When Bullying Goes Digital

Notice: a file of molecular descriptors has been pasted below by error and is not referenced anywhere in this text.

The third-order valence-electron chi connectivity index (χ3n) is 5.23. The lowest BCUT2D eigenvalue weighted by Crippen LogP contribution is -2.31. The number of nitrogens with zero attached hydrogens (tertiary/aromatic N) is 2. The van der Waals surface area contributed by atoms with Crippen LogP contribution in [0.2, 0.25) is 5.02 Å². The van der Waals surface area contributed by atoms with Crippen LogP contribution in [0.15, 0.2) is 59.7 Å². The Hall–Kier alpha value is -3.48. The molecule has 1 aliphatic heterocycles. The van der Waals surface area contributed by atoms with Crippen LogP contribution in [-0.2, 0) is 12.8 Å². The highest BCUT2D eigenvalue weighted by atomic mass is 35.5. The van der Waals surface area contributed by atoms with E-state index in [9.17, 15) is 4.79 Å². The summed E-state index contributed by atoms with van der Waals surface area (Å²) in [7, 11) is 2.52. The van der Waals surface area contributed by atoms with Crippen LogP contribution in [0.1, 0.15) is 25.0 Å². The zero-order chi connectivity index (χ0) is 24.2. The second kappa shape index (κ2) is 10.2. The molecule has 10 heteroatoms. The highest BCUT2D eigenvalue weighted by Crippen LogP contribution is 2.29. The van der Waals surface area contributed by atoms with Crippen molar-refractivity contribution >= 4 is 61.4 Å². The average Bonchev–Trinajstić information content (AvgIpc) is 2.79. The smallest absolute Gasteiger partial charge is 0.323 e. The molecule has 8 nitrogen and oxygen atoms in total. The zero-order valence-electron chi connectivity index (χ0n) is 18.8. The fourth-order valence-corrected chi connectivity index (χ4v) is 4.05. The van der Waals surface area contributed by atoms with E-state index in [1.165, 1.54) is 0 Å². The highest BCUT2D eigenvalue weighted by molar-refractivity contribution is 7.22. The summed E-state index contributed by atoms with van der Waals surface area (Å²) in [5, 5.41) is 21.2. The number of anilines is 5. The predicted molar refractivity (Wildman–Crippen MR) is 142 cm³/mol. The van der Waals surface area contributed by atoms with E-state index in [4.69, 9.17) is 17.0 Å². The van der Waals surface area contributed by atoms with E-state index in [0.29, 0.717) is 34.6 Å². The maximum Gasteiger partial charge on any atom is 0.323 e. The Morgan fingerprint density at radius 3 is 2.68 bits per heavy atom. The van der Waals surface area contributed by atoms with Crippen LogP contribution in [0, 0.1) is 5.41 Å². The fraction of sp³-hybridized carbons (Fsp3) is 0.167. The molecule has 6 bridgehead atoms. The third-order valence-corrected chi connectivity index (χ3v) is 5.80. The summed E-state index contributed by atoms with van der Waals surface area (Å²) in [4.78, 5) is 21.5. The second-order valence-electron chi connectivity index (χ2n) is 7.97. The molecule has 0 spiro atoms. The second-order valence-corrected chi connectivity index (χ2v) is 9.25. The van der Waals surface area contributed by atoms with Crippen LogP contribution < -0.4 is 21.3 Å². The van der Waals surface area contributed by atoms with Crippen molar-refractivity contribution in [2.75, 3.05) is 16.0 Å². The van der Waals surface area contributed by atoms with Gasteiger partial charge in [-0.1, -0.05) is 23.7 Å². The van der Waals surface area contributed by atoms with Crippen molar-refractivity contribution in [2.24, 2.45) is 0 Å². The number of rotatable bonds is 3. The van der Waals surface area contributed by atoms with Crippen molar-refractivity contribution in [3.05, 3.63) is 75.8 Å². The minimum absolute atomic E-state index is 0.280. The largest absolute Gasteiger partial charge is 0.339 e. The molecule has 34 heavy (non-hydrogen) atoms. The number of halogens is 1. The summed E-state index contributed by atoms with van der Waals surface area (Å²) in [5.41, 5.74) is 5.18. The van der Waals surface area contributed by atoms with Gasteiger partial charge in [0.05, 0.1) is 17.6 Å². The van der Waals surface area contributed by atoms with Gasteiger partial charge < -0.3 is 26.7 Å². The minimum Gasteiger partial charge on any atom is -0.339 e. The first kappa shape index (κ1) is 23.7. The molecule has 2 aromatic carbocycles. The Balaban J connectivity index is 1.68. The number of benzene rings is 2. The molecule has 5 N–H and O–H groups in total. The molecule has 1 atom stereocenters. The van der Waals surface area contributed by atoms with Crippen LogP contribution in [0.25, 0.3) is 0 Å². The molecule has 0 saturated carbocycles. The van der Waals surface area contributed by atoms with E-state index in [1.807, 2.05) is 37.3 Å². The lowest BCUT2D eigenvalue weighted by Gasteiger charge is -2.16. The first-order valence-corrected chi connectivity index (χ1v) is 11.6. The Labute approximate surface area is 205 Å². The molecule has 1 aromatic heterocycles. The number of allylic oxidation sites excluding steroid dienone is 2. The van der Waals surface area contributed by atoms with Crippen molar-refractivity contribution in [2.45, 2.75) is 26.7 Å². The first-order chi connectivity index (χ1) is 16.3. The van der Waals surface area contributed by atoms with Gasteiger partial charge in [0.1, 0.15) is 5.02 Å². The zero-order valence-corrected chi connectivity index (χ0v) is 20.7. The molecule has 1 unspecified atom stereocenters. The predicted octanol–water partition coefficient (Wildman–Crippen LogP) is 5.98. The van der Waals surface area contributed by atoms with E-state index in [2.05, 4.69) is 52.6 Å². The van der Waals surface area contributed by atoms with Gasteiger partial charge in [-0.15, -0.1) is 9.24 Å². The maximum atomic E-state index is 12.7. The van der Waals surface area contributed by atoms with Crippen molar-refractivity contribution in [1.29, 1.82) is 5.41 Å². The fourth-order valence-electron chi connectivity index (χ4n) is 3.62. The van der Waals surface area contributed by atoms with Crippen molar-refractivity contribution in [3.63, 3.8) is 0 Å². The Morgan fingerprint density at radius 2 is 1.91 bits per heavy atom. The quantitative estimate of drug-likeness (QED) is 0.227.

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Bullies have been around pretty much forever. Goliath taunted and bullied the army of the Israelites every morning and evening for 40 days, and he succeeded; the Israelites were intimidated by the huge warrior. Then young David appeared, unfazed, and took dead aim with his slingshot and killed the 9-foot Philistine giant. (For the whole story read the 17th chapter of I Samuel.) Bullying has taken many forms through the centuries, depending on the means available, most recently through cyberspace. The old adage “sticks and stones may break my bones, but words will never hurt me” isn’t necessarily true when anyone can read a bullying message put out on the internet or some other form of digital communication. And nowadays information can travel instantly to very large numbers of people. That’s what makes cyberbullying so serious; bullying is no longer just one-on-one.Cyberbullying occurs when a child, preteen, or teen is tormented, threatened, harassed, humiliated, embarrassed, or otherwise targeted by another minor using the internet, mobile phone, or other interactive digital technology. There are two kinds of cyberbullying: 1) direct attacks, which are messages sent directly to the victim, and 2) bullying by proxy, in which accomplices are utilized to convey the message. This bullying by proxy is the more dangerous, because often it involves adults. Cyberbullying can take many forms, including a threatening email, nasty instant messaging, repeated messages sent (either verbally or by texting) to the victim’s cell phone, “borrowing” the victim’s screen name and pretending to be them posting a message, or simply forwarding messages or photos/video of material that was entrusted to be confidential. Photos can also be digitally modified; this means that the victim can be shown in compromising situations that look realistic but are totally made up. “Photographs don’t lie” is another old adage that is no longer true. Cyberbullies can also play the age-old role of gossip-monger, spreading lies and rumors about their victims. Cyberbullying can be taken a harmful step further by the establishment of a website dedicated to bullying one or more victims.As you well know, teens and their younger counterparts aren’t necessarily known for their good judgment. Many think that cyber bullying is harmless fun (until it happens to them), they don’t think it’s a big deal, and they rarely consider the consequences. Many cyber bullies think the bullying activity is funny, and most feel that they’ll never get caught. If the bullying activity is serious enough, the perpetrator (depending on age) can be charged with a crime, but frequently the punishment is only the loss of their ISP or IM account. But it can be a much more serious matter if hacking or identity theft is involved. At least 44 states have laws regarding cyberbullying. Most authorize school districts to enact policies and ways to deal with the problem. In one survey of teens, more than half admit that someone has said hurtful things to them online. But almost that many say that they themselves have been the one to send hurtful communication. About 4 in 10 have been bullied online. Parents are often the last to know if their child is a victim of cyberbullying. It’s embarrassing for a child to admit being a victim. If you are the parent of a teen who tells you he/she is the object of a cyberbully, take it seriously. Teens have committed suicide as a result of cyberbullying. Strive to keep communication open with your teen; talk regularly about the problem, and not just from a victim’s point of view. Tables can turn fast in the cyberbullying world, so caution your teen not to take part in the activity. Teens who are victims of cyberbullying can do something about it. Emphasize to them to never respond to an attack. Bullies are trying to elicit a response; they’re trying to “get under the skin,” and if the “victim” doesn’t react, then the bully has failed and will eventually leave them alone. The teen needs to tell someone about the attack. This is where parents or another trusted adult (teacher, coach, etc.) can be a valuable advocate. The teen victim should save the message and print any attack that can be printed; tangible proof is a great tool in deterring cyberbullying. And the teen can block certain email senders or “friends” on social networks. Encourage teens to get together and refuse to pass along cyberbully messages and other material. Tell them to spread the word about not spreading the bad words. And the law is on their side. Texas has a new law, passed within the last two years, that criminalizes online harassment. It states that “a person commits a third-degree felony if the person posts one or more messages on a social networking site (or via instant messaging or text-messaging by phone) with the intent to harm, defraud, intimidate, or threaten another person.” Texas law also makes it a crime to create a website or page under another person’s name or persona without that person’s permission or with the intent to harm, defraud, intimidate, or threaten any person.The effects of cyberbullying can be short-term hurt feelings, embarrassment, and humiliation. But the long-term effects can be wrongly-ruined reputations and character assassinations that can have far-reaching ramifications for job applications and other important endeavors in the future. Cyberbullying is a serious problem. But smart teens, to their credit, are coming together to defeat it. Some of them are conducting their online activities under this credo—“If you wouldn’t say it in person, don’t say it online. Delete cyberbullying. Don’t write it. Don’t forward it.” If enough teens get on board with this attitude, cyberbullying will become a thing of the past.

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